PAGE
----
What is a currency? Most of us use the term interchangeably with money, though money is more generic and a currency is the specific money used in a particular country or area. We also tend to think of a currency as the actual physical medium of exchange that circulates in a country, the notes and coins.

Some economists believe that ‘real money’ is specie (gold and silver) or precious-metal-backed money and that fiat currencies (i.e. government ‘legal tender’ or the debt-based money ‘created’ by commercial banks) are what should be referred to as currencies.

These days the word ‘currency’ gets used in many different contexts. We have cryptocurrencies (e.g. Bitcoin), digital currencies, local currencies, complementary currencies, foreign currencies and many others. The word itself derives from the Latin word currens, which means to run or flow. This is similar to the concepts of ocean currents and electrical current.

All this leaves us with a rather vague and imprecise term that gets used in multiple ways to mean different things depending on the context. However, in the realm of money and exchange it is possible to divide all currencies into two broad camps: issued currencies and metric currencies. This distinction is crucial in the debate about alternative exchange systems.

Issued currencies

It is true in a certain sense that most currencies today do not exist in a physical sense. They are mostly digital – numbers on computers. However, what distinguishes issued currencies from metric currencies is that the former ‘exist’.

The fundamental property of anything that exists, whether it is tangible or not, is the property of quantity. If something can be quantified it can be said to exist. Anything that exists, even in this sense, needs a creator, and a creator implies a finite number of units of whatever is created. An infinite quantity is an absurdity.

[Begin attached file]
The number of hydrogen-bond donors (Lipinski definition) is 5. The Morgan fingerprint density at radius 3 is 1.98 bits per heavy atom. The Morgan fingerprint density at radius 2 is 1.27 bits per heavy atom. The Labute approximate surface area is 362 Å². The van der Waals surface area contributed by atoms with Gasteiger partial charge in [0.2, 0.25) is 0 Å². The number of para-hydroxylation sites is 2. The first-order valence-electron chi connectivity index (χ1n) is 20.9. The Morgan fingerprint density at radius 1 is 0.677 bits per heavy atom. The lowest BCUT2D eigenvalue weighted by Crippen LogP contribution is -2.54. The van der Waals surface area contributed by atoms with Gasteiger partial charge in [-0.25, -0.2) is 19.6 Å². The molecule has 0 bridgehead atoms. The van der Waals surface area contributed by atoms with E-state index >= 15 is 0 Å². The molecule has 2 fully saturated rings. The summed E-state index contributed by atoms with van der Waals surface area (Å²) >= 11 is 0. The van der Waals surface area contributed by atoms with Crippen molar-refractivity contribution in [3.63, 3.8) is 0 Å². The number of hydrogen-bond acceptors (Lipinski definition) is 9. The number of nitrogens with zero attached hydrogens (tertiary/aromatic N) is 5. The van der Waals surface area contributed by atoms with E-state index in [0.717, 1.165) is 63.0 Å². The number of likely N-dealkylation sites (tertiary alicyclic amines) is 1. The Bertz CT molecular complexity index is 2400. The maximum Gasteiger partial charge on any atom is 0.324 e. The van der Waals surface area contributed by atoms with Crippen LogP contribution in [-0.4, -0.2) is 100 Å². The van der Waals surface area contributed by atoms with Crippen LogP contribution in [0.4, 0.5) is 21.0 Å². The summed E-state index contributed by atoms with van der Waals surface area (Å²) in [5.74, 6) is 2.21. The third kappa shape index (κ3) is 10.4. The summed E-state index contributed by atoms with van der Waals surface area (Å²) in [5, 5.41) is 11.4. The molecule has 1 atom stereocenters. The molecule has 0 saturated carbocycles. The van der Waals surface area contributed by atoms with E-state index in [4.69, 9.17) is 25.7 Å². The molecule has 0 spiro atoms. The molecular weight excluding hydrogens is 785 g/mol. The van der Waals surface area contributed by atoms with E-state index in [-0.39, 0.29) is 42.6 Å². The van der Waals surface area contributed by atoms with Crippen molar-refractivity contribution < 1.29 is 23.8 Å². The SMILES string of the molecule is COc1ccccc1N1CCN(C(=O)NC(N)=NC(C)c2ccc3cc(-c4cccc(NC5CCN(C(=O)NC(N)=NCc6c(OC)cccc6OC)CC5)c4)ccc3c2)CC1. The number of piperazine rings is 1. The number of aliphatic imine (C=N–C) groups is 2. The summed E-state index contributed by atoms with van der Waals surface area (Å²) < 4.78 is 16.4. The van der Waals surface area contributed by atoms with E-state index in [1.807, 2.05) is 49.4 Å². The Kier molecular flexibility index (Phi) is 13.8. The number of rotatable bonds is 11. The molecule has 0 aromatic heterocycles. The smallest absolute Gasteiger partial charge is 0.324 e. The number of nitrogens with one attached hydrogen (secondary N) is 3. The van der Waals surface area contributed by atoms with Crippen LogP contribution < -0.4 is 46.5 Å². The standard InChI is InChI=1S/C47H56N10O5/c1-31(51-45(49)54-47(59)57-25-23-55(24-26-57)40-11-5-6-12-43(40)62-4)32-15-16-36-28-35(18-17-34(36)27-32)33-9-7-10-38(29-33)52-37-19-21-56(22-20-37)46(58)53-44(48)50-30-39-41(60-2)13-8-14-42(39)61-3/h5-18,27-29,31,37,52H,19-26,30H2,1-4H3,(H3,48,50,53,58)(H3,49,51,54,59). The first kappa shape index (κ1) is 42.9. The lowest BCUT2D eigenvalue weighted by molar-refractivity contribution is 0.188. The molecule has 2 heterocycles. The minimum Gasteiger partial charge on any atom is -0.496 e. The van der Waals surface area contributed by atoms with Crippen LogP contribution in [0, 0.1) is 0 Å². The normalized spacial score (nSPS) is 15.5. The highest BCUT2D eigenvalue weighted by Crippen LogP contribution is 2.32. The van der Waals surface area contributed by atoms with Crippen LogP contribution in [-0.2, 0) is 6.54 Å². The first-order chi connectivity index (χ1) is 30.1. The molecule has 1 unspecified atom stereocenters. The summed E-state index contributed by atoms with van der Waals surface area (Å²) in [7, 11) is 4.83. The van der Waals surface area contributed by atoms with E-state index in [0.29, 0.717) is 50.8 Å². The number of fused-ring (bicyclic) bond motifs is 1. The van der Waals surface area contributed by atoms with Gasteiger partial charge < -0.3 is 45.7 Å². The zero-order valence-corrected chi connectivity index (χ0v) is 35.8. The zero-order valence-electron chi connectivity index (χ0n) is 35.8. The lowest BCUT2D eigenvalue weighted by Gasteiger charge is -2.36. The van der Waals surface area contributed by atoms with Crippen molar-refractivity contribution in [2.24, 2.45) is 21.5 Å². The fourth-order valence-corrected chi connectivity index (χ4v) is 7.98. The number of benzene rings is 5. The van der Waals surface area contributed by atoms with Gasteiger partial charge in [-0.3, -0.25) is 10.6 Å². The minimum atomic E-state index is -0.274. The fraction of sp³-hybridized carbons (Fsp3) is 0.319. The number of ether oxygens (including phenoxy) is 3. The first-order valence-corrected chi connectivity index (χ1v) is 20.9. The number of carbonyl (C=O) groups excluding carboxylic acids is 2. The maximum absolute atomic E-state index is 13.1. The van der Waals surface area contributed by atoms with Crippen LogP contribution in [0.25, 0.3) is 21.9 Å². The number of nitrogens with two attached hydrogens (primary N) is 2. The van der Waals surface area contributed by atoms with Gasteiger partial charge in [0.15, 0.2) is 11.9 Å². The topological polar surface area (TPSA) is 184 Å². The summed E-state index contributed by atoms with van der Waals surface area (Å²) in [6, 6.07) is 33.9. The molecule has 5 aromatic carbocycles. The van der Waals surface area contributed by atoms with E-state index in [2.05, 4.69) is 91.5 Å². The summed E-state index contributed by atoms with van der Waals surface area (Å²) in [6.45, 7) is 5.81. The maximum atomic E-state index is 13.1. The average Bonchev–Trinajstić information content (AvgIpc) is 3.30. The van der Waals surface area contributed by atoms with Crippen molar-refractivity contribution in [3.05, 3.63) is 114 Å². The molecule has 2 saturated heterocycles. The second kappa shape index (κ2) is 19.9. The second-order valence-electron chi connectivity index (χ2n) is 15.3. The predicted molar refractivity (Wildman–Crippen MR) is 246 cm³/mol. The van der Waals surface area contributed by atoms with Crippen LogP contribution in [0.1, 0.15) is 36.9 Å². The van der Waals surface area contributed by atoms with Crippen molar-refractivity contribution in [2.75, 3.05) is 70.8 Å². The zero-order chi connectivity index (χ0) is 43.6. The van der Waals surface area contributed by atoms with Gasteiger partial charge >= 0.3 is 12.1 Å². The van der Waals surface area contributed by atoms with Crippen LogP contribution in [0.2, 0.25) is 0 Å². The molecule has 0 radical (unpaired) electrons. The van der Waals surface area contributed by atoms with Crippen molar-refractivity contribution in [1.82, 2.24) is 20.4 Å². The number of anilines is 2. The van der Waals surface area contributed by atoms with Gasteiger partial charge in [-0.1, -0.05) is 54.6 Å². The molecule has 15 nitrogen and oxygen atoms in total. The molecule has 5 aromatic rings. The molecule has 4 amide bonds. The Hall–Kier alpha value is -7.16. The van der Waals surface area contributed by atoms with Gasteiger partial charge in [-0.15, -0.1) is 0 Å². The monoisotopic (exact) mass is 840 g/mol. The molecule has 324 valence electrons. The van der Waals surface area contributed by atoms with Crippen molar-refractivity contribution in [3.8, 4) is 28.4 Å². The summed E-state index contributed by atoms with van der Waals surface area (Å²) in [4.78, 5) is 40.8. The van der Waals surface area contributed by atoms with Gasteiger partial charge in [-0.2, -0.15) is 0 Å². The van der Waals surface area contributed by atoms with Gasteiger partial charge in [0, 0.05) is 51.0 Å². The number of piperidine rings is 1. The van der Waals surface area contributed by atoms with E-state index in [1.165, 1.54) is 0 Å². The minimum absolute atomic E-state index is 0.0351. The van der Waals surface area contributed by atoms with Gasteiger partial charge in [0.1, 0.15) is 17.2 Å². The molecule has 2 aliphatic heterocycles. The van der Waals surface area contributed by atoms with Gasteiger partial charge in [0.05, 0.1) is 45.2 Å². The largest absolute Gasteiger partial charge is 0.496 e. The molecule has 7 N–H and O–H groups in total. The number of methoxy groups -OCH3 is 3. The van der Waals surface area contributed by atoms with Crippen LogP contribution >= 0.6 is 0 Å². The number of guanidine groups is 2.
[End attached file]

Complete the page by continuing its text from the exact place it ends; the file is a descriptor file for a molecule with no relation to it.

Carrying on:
So if there is a creator who controls the quantity of what is created, that creator has enormous powers over what is created. This is the problem with all issued currencies: there is a creator controlling the quantity of the units of the currency, and that creator has to issue the currency into ‘circulation’ in some way. This confers powers of control to the issuer, which advantages the issuer over the users of the currency.

This applies to all issued currencies, including fiat currencies, metal-backed currencies, specie, national-currency backed complementary currencies and Bitcoin-type currencies. As issued currencies there has to be a controlled quantity of the units of the currency, giving the creator/issuer an advantage over the users and providing possibilities for manipulation. Apart from that, ‘existential currencies’ are media of exchange: they are required before any exchange can take place, so the focus of the users is on getting the currency rather than on directly seeking value from and providing value to others. This dramatically affects the behaviour of the users of the currency and encourages speculative and usurious activities.

Metric Currencies

Metric currencies do not have the property of quantity. They simply measure, in the same way that litres and kilometres measure. There is no quantity of litres or kilometres. Likewise with metric currencies. Instead they measure the value given/received in a transaction. They are not required before a transaction takes place; they measure what happened after the event.